The 1.9 percent pay increase is “not enough,” says union
Source: Common Dreams/Andrea Germanos
Continuing his war on workers, President Donald Trump on Thursday announced he was slashing the scheduled pay raises for federal workers.
The president, who declared during his bid for the White House, “the American worker will finally have a president who will protect them and fight for them,” cited his authority to issue the “alternative plan for pay increases” during a “national emergency or serious economic conditions affecting the general welfare.” His plan, he argued, is necessary to “to put our nation on a sustainable fiscal course.”
He writes in his letter to Congress:
I have determined that for 2018, across-the-board pay increases will be 1.4 percent and locality pay increases will average 0.5 percent, resulting in an overall average increase of 1.9 percent for civilian federal employees.
That marks a slightly lower base pay increase and significantly lower supplemental locality pay increase, as Trump notes in his letter:
Under current law, in addition to a 1.9 percent across-the-board increase for the base General Schedule, locality pay increases averaging 26.16 percent and costing $26 billion would go into effect in January 2018.
Reacting to the announcement, the American Federation of Government Employees (AFGE) said the small increase is simply not enough; the workers deserve the same 2.1 percent increase military members are set to receive.
“Federal working people make 6.5 percent less today than they did in 2010, and that is unjust. They need and deserve more. And while the 1.9 percent increase does not make up for years of earning less, it will certainly help employees put food on the table, pay their bills, reduce their debts, and cover everyday costs facing working-class America,” said J. David Cox Sr., national president of the union.
“At a time when federal workers are front and center in disaster relief in Texas, it’s vital for the American public to recognize their dedication and work. And it’s beyond time for them to be fairly compensated for the jobs they do,” he said.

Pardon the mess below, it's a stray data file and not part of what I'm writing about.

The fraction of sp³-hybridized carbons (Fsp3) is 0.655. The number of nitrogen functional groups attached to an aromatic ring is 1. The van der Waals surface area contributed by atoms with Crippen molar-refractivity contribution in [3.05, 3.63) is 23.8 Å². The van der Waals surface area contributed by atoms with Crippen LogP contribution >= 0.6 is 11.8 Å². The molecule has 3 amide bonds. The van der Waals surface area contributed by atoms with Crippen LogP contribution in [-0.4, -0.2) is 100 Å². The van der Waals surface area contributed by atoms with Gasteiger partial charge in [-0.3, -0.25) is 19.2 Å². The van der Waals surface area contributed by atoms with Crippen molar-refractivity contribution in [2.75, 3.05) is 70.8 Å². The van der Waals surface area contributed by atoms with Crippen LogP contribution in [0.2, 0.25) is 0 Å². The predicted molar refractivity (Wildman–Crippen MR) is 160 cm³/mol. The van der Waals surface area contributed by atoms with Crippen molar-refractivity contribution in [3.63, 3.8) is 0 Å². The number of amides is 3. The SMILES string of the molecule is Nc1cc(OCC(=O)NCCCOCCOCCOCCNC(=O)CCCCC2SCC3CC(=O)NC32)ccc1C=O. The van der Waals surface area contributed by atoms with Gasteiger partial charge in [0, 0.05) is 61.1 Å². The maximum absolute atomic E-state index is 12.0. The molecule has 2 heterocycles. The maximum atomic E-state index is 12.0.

Josh Miller-Lewis, deputy communications director for Sen. Bernie Sanders, points out the the irony of the president claiming to base the decision on being fiscally responsible right after pushing a tax plan that amounts to massive tax cuts for those at the very top:
As a tally by the Center on Budget and Policy Priorities’ Jared Bernstein and Ben Spielberg makes clear, “When it comes to supporting the jobs and living standards of many of the voters who helped elect him, Trump is not simply failing. He is actively working to make people’s lives worse.” And as Labor Day approaches, they write, it’s important to “unpack the anti-worker campaign being carried out by the Trump administration.”
Among the anti-worker actions they reference are his administration’s efforts to make it harder for workers to get their overtime pay; blocking an Obama-era rule that ensures federal contractors adhere to labor laws; and his “budget and healthcare proposals [which] would whack many of the services that working people rely on, hacking away at worker training programs, transportation assistance, child care, and affordable housing.”
On Labor Day, Bernstein and Spielberg continue, it’s “essential to document the damage his administration is doing to the American workforce.”
As to whether Trump’s pay raise plan is final, the Washington Post explains: “There remains an outside chance that Congress will put a higher or lower figure in a spending bill, and if that is signed into law, that number will prevail.”